Net Assets: So what can the business office in particular do to be part of the systemic change?
Cort: Diversity, equity and inclusion work focuses on structural and systemic growth. I work with school leaders to address the systems of the school which hold inequity in place while being mindful that most people are not trying to hold inequity in place. That means every part of the school can have an impact.
I work with school leaders to address the systems of the school which hold inequity in place while being mindful that most people are not trying to hold inequity in place. That means every part of the school can have an impact.
Facilities, for example, might research the values of the school’s vendors to determine if they align with the school’s values, ultimately to ensure the money the school spends reflects the school’s values.
Technology directors might help in two ways. First is ensuring access to devices and that parents have the knowledge they need to help their kids. Second is confronting the question of turning the cameras on and exposing students, parents and faculty to parts of their identity which are private, such as socioeconomic status, religion, political values and more. As technology directors think through the lens of equity, they can help create virtual screens.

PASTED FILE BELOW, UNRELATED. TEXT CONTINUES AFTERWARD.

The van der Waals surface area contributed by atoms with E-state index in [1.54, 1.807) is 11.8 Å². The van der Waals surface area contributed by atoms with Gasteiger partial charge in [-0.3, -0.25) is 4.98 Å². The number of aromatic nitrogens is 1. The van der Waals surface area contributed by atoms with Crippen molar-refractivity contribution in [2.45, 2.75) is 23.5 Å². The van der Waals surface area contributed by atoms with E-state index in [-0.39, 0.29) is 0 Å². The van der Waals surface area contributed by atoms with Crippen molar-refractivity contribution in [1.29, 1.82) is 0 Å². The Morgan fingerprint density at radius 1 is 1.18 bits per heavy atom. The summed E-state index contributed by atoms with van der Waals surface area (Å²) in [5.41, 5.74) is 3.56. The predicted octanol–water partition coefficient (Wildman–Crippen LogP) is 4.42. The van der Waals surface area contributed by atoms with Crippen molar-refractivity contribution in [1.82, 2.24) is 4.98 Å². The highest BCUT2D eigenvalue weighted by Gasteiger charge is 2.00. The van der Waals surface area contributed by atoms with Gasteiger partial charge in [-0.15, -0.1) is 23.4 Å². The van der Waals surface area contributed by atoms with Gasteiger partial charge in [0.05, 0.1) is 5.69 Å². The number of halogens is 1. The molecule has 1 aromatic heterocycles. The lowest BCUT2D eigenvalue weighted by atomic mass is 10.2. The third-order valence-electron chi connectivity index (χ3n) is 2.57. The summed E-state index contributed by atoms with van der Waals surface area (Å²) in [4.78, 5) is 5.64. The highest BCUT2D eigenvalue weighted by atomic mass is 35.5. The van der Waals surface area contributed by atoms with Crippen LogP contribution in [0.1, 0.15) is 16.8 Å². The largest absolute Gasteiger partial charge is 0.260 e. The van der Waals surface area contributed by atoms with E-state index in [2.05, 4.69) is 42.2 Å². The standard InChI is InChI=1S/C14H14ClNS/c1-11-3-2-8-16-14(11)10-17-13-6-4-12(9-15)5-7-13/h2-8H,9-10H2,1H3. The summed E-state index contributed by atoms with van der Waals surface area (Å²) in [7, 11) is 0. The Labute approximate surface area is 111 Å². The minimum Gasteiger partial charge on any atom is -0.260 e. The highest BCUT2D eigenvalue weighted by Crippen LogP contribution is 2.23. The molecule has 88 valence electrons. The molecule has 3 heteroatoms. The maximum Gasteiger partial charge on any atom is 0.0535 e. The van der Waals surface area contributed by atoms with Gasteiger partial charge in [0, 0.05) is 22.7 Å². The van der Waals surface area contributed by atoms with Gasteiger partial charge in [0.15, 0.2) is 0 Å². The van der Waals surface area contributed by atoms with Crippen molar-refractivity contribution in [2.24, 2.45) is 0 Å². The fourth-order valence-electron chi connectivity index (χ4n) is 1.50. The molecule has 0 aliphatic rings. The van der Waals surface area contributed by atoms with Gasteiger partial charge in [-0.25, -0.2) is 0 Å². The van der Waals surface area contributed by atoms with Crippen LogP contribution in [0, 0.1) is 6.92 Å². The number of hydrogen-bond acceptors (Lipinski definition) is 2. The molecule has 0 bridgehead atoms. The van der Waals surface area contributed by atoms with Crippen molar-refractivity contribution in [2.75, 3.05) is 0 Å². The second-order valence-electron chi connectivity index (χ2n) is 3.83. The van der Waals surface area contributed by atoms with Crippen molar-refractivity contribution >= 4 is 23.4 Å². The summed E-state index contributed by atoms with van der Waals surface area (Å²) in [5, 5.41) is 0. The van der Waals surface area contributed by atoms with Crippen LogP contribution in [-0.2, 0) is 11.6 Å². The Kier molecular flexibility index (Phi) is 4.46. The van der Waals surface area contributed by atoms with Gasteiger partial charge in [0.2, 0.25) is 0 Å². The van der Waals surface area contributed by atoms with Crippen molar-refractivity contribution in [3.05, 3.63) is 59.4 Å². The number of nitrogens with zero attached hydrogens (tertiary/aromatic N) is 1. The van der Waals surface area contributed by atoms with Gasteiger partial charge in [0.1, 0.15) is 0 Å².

The school can also consider town-gown or community relations. My local public-school district drove school buses to neighborhoods where some students lacked internet access, so that they could have Wi-Fi hotspots. Perhaps independent schools with buses could support local public schools to support those efforts. It would strengthen the whole community and keep people employed while also getting the independent school’s name out in a different place and a different way.
Net Assets: I get the sense that some staff members might think, “This is an academic or programs thing.” What might you say to them?
Cort: Every one of us contributes to the education of our students. Students see us on campus and parents interact with us. For example, a parent may decide to withdraw from the school because the person (not a teacher) on the other end of the phone demonstrates a lack of equity awareness. I'm also thinking about the time when a senior in high school told me that he always walked to his classroom through a particular building on campus because one of the people who worked in that office was Black. Those moments were the only time he saw someone who looked like him on campus.